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The phrases "Beaumont Depot" and "bottom line" probably were not used in the same sentence very often before 2009. But difficult financial circumstances and more than a little foresight combined to turn the little-used parcel of land on the Michigan State University campus into a triple win for its landscape services department.
Beaumont Depot's development, which began out of necessity for the department, has become more than a central storage and staging area for an array of services and projects on the campus, which hosts about 48,000 students. In the process, its development has brought savings, staffing increases and stronger synergy for the 60-person department and the physical plant department as a whole.
"The big lesson is that difficult times can open up big opportunities to partner with other departments in order to meet the needs of the organization as a whole," says Gerald Dobbs, who is the university's landscape services manager.
Beaumont Depot started as an unremarkable parcel of land on the university's campus in East Lansing, Mich.
"We had two pole barns and a house with a greenhouse attachment, and we had some smaller hoop houses," Dobbs says. "We also had a lot acreage that was still grass that we had to mow all the time." The land was far from fully utilized.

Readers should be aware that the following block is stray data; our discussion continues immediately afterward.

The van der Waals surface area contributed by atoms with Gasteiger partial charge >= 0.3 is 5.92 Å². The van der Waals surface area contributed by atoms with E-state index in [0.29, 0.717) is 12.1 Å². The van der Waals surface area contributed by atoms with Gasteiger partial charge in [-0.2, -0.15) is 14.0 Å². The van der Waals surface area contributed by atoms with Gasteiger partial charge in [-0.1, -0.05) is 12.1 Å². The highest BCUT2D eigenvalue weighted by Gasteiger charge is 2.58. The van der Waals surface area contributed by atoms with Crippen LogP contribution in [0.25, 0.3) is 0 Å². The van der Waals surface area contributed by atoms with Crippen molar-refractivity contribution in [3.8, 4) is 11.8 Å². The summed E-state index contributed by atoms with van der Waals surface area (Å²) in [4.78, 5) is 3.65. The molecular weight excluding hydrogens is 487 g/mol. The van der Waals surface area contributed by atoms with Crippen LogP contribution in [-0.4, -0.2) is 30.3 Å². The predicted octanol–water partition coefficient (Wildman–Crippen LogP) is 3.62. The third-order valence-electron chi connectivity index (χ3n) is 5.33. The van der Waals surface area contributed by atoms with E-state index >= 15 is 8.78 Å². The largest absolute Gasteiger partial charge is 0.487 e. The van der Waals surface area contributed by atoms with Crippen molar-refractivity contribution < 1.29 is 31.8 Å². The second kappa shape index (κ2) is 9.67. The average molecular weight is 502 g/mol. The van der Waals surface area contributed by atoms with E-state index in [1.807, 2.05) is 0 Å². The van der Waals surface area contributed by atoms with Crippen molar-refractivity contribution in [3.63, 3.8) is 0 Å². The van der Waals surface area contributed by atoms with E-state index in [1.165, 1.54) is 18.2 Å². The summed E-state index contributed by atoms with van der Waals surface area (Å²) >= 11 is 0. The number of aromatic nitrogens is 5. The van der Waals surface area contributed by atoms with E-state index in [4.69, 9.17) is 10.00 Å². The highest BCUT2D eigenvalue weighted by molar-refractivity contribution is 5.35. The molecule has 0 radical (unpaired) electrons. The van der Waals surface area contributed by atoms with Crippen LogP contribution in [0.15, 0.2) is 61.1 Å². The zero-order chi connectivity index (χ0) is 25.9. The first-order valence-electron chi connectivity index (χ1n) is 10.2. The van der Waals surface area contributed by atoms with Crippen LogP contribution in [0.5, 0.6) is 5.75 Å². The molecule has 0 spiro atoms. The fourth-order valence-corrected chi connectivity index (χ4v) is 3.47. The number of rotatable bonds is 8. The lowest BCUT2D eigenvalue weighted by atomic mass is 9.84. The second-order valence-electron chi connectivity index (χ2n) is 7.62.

In 2009, developments elsewhere on the 5,200-acre campus forced the department to make some decisions on its operations. Those developments affected land the department had been using to store topsoil and mulch piles for projects around campus.
"In essence, we were being booted out," Dobbs says. "Where do we put all of our topsoil and keep it secured and available for work here on campus? I'm talking about a few thousand yards of topsoil."
Dobbs' solution, developed with the physical plant's vice president, its landscape architect, and engineering architectural services, was to use Beaumont Depot as a topsoil storage area. The team hoped the plan would centralize its topsoil storage so workers would have easier access to it from anywhere on campus, which features 642 buildings, 100 miles of pathways, and 70 miles of roadways.
"We started looking into that as a depot for topsoil, and then we started looking into other operations," he says. "We were asked if we could combine our stone piles with building services' stone piles," which are used for construction projects and as roof ballast. So besides topsoil, the depot became the central storage area for stone on campus.
"Whenever stone is needed on campus, we're provided a work order that we charge our labor and time to, and we're able to buy the materials and get it to our trades folks and contractors as quickly as possible," Dobbs says.
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